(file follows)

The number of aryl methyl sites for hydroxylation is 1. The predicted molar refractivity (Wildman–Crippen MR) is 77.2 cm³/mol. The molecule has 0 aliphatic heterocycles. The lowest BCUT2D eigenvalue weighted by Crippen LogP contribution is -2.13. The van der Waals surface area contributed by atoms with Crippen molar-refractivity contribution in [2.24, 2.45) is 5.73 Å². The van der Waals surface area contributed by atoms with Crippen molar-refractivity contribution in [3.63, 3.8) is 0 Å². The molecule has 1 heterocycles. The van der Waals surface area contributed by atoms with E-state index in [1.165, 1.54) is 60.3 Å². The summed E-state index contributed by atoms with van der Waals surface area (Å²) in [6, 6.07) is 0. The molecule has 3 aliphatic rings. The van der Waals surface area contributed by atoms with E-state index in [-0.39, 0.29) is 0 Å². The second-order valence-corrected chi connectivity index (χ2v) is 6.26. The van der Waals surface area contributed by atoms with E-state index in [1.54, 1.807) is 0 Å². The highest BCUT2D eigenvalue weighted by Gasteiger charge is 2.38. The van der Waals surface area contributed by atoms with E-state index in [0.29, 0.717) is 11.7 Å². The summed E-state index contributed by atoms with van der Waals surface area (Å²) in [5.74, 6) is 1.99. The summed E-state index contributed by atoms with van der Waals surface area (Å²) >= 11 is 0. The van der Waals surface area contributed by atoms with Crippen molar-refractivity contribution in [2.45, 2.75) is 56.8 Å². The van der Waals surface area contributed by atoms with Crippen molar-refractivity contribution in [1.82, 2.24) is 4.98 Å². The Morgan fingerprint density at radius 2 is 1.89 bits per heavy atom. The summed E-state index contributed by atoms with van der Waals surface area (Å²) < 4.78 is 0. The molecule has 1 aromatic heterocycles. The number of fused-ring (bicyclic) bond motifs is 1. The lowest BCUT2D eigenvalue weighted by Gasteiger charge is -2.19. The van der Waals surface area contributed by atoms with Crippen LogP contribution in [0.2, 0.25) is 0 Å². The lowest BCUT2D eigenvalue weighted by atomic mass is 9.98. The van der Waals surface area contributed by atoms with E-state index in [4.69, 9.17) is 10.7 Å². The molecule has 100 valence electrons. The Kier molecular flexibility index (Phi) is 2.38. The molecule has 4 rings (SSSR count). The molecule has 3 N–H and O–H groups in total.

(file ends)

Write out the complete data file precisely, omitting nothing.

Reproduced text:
The number of aryl methyl sites for hydroxylation is 1. The predicted molar refractivity (Wildman–Crippen MR) is 77.2 cm³/mol. The molecule has 0 aliphatic heterocycles. The lowest BCUT2D eigenvalue weighted by Crippen LogP contribution is -2.13. The van der Waals surface area contributed by atoms with Crippen molar-refractivity contribution in [2.24, 2.45) is 5.73 Å². The van der Waals surface area contributed by atoms with Crippen molar-refractivity contribution in [3.63, 3.8) is 0 Å². The molecule has 1 heterocycles. The van der Waals surface area contributed by atoms with E-state index in [1.165, 1.54) is 60.3 Å². The summed E-state index contributed by atoms with van der Waals surface area (Å²) in [6, 6.07) is 0. The molecule has 3 aliphatic rings. The van der Waals surface area contributed by atoms with E-state index in [-0.39, 0.29) is 0 Å². The second-order valence-corrected chi connectivity index (χ2v) is 6.26. The van der Waals surface area contributed by atoms with E-state index in [1.54, 1.807) is 0 Å². The highest BCUT2D eigenvalue weighted by Gasteiger charge is 2.38. The van der Waals surface area contributed by atoms with E-state index in [0.29, 0.717) is 11.7 Å². The summed E-state index contributed by atoms with van der Waals surface area (Å²) in [5.74, 6) is 1.99. The summed E-state index contributed by atoms with van der Waals surface area (Å²) >= 11 is 0. The van der Waals surface area contributed by atoms with Crippen molar-refractivity contribution in [2.45, 2.75) is 56.8 Å². The van der Waals surface area contributed by atoms with Crippen molar-refractivity contribution in [1.82, 2.24) is 4.98 Å². The Morgan fingerprint density at radius 2 is 1.89 bits per heavy atom. The summed E-state index contributed by atoms with van der Waals surface area (Å²) < 4.78 is 0. The molecule has 1 aromatic heterocycles. The number of fused-ring (bicyclic) bond motifs is 1. The lowest BCUT2D eigenvalue weighted by Gasteiger charge is -2.19. The van der Waals surface area contributed by atoms with Crippen LogP contribution in [0.2, 0.25) is 0 Å². The lowest BCUT2D eigenvalue weighted by atomic mass is 9.98. The van der Waals surface area contributed by atoms with E-state index in [4.69, 9.17) is 10.7 Å². The molecule has 100 valence electrons. The Kier molecular flexibility index (Phi) is 2.38. The molecule has 4 rings (SSSR count). The molecule has 3 N–H and O–H groups in total.